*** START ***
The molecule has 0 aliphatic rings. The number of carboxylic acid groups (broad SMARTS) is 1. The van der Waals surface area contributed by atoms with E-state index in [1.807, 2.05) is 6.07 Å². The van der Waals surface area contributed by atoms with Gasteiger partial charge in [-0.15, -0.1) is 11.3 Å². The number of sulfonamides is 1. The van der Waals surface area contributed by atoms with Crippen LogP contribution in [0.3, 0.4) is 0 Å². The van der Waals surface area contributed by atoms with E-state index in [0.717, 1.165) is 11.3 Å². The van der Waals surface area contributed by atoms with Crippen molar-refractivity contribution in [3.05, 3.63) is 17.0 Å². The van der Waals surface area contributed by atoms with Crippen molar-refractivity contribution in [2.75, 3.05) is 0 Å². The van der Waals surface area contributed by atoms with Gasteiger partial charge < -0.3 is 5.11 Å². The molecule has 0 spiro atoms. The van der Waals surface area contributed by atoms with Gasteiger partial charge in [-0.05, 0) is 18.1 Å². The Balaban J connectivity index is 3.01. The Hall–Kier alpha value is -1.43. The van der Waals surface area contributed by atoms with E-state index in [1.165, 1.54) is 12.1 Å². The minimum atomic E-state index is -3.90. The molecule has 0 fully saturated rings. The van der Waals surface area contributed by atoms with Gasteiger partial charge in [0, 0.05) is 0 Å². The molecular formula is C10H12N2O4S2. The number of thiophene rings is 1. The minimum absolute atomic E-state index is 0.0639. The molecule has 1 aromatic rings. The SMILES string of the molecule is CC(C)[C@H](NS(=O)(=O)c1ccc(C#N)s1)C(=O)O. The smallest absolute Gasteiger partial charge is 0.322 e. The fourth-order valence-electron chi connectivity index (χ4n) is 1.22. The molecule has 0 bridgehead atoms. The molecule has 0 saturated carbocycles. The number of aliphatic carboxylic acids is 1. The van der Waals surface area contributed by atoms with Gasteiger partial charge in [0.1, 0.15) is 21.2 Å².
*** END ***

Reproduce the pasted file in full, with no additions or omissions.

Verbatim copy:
The molecule has 0 aliphatic rings. The number of carboxylic acid groups (broad SMARTS) is 1. The van der Waals surface area contributed by atoms with E-state index in [1.807, 2.05) is 6.07 Å². The van der Waals surface area contributed by atoms with Gasteiger partial charge in [-0.15, -0.1) is 11.3 Å². The number of sulfonamides is 1. The van der Waals surface area contributed by atoms with Crippen LogP contribution in [0.3, 0.4) is 0 Å². The van der Waals surface area contributed by atoms with E-state index in [0.717, 1.165) is 11.3 Å². The van der Waals surface area contributed by atoms with Crippen molar-refractivity contribution in [3.05, 3.63) is 17.0 Å². The van der Waals surface area contributed by atoms with Crippen molar-refractivity contribution in [2.75, 3.05) is 0 Å². The van der Waals surface area contributed by atoms with Gasteiger partial charge < -0.3 is 5.11 Å². The molecule has 0 spiro atoms. The van der Waals surface area contributed by atoms with Gasteiger partial charge in [-0.05, 0) is 18.1 Å². The Balaban J connectivity index is 3.01. The Hall–Kier alpha value is -1.43. The van der Waals surface area contributed by atoms with E-state index in [1.165, 1.54) is 12.1 Å². The minimum atomic E-state index is -3.90. The molecule has 0 fully saturated rings. The van der Waals surface area contributed by atoms with Gasteiger partial charge in [0, 0.05) is 0 Å². The molecular formula is C10H12N2O4S2. The number of thiophene rings is 1. The minimum absolute atomic E-state index is 0.0639. The molecule has 1 aromatic rings. The SMILES string of the molecule is CC(C)[C@H](NS(=O)(=O)c1ccc(C#N)s1)C(=O)O. The smallest absolute Gasteiger partial charge is 0.322 e. The fourth-order valence-electron chi connectivity index (χ4n) is 1.22. The molecule has 0 bridgehead atoms. The molecule has 0 saturated carbocycles. The number of aliphatic carboxylic acids is 1. The van der Waals surface area contributed by atoms with Gasteiger partial charge in [0.1, 0.15) is 21.2 Å².